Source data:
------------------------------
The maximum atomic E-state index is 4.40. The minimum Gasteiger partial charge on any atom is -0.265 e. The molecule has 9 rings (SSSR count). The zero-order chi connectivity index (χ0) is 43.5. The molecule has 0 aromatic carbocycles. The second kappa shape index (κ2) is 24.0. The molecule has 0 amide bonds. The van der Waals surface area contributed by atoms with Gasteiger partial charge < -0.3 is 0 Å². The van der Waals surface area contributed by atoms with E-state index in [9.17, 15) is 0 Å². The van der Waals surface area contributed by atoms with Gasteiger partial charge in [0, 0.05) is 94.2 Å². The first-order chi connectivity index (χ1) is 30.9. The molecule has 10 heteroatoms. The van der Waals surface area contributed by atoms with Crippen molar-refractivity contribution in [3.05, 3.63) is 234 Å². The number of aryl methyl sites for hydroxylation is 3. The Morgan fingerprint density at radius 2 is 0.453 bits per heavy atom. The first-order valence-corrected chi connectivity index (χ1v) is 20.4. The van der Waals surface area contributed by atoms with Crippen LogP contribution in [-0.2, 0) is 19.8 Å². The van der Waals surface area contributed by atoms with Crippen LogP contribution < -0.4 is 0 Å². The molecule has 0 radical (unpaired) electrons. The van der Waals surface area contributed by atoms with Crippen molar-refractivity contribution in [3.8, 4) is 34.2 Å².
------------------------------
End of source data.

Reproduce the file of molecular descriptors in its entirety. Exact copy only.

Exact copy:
The maximum atomic E-state index is 4.40. The minimum Gasteiger partial charge on any atom is -0.265 e. The molecule has 9 rings (SSSR count). The zero-order chi connectivity index (χ0) is 43.5. The molecule has 0 aromatic carbocycles. The second kappa shape index (κ2) is 24.0. The molecule has 0 amide bonds. The van der Waals surface area contributed by atoms with Gasteiger partial charge < -0.3 is 0 Å². The van der Waals surface area contributed by atoms with E-state index in [9.17, 15) is 0 Å². The van der Waals surface area contributed by atoms with Gasteiger partial charge in [0, 0.05) is 94.2 Å². The first-order chi connectivity index (χ1) is 30.9. The molecule has 10 heteroatoms. The van der Waals surface area contributed by atoms with Crippen molar-refractivity contribution in [3.05, 3.63) is 234 Å². The number of aryl methyl sites for hydroxylation is 3. The Morgan fingerprint density at radius 2 is 0.453 bits per heavy atom. The first-order valence-corrected chi connectivity index (χ1v) is 20.4. The van der Waals surface area contributed by atoms with Crippen LogP contribution in [-0.2, 0) is 19.8 Å². The van der Waals surface area contributed by atoms with Crippen LogP contribution < -0.4 is 0 Å². The molecule has 0 radical (unpaired) electrons. The van der Waals surface area contributed by atoms with Crippen molar-refractivity contribution in [3.8, 4) is 34.2 Å².